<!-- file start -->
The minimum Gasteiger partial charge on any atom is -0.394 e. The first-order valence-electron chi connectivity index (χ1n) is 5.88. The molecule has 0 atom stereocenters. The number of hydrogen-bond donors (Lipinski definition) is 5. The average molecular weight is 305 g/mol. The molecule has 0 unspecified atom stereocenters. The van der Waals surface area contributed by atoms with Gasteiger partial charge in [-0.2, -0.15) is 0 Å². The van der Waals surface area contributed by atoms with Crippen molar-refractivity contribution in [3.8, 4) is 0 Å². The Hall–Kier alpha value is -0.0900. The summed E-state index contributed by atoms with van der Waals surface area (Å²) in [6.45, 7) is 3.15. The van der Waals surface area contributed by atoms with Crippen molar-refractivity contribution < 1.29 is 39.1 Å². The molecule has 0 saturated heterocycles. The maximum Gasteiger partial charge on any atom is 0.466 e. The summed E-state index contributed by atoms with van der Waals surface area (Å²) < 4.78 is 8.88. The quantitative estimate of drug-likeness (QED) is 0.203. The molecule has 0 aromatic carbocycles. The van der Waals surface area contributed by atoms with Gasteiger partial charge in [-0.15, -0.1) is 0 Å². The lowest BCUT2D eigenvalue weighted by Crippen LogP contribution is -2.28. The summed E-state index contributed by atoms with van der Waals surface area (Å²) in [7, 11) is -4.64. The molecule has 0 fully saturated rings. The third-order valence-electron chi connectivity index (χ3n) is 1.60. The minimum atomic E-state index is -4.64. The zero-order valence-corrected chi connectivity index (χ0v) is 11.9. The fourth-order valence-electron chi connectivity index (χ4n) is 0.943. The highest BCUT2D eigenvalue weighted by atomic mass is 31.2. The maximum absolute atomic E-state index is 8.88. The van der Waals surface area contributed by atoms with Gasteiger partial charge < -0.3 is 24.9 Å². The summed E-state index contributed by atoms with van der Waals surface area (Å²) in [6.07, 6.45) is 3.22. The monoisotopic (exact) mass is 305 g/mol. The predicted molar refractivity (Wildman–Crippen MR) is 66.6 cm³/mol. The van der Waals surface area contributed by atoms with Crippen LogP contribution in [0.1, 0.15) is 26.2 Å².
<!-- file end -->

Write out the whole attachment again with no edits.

The minimum Gasteiger partial charge on any atom is -0.394 e. The first-order valence-electron chi connectivity index (χ1n) is 5.88. The molecule has 0 atom stereocenters. The number of hydrogen-bond donors (Lipinski definition) is 5. The average molecular weight is 305 g/mol. The molecule has 0 unspecified atom stereocenters. The van der Waals surface area contributed by atoms with Gasteiger partial charge in [-0.2, -0.15) is 0 Å². The van der Waals surface area contributed by atoms with Crippen molar-refractivity contribution in [3.8, 4) is 0 Å². The Hall–Kier alpha value is -0.0900. The summed E-state index contributed by atoms with van der Waals surface area (Å²) in [6.45, 7) is 3.15. The van der Waals surface area contributed by atoms with Crippen molar-refractivity contribution < 1.29 is 39.1 Å². The molecule has 0 saturated heterocycles. The maximum Gasteiger partial charge on any atom is 0.466 e. The summed E-state index contributed by atoms with van der Waals surface area (Å²) < 4.78 is 8.88. The quantitative estimate of drug-likeness (QED) is 0.203. The molecule has 0 aromatic carbocycles. The van der Waals surface area contributed by atoms with Gasteiger partial charge in [-0.15, -0.1) is 0 Å². The lowest BCUT2D eigenvalue weighted by Crippen LogP contribution is -2.28. The summed E-state index contributed by atoms with van der Waals surface area (Å²) in [7, 11) is -4.64. The molecule has 0 fully saturated rings. The third-order valence-electron chi connectivity index (χ3n) is 1.60. The minimum atomic E-state index is -4.64. The zero-order valence-corrected chi connectivity index (χ0v) is 11.9. The fourth-order valence-electron chi connectivity index (χ4n) is 0.943. The highest BCUT2D eigenvalue weighted by atomic mass is 31.2. The maximum absolute atomic E-state index is 8.88. The van der Waals surface area contributed by atoms with Gasteiger partial charge < -0.3 is 24.9 Å². The summed E-state index contributed by atoms with van der Waals surface area (Å²) in [6.07, 6.45) is 3.22. The monoisotopic (exact) mass is 305 g/mol. The predicted molar refractivity (Wildman–Crippen MR) is 66.6 cm³/mol. The van der Waals surface area contributed by atoms with Crippen LogP contribution in [0.1, 0.15) is 26.2 Å².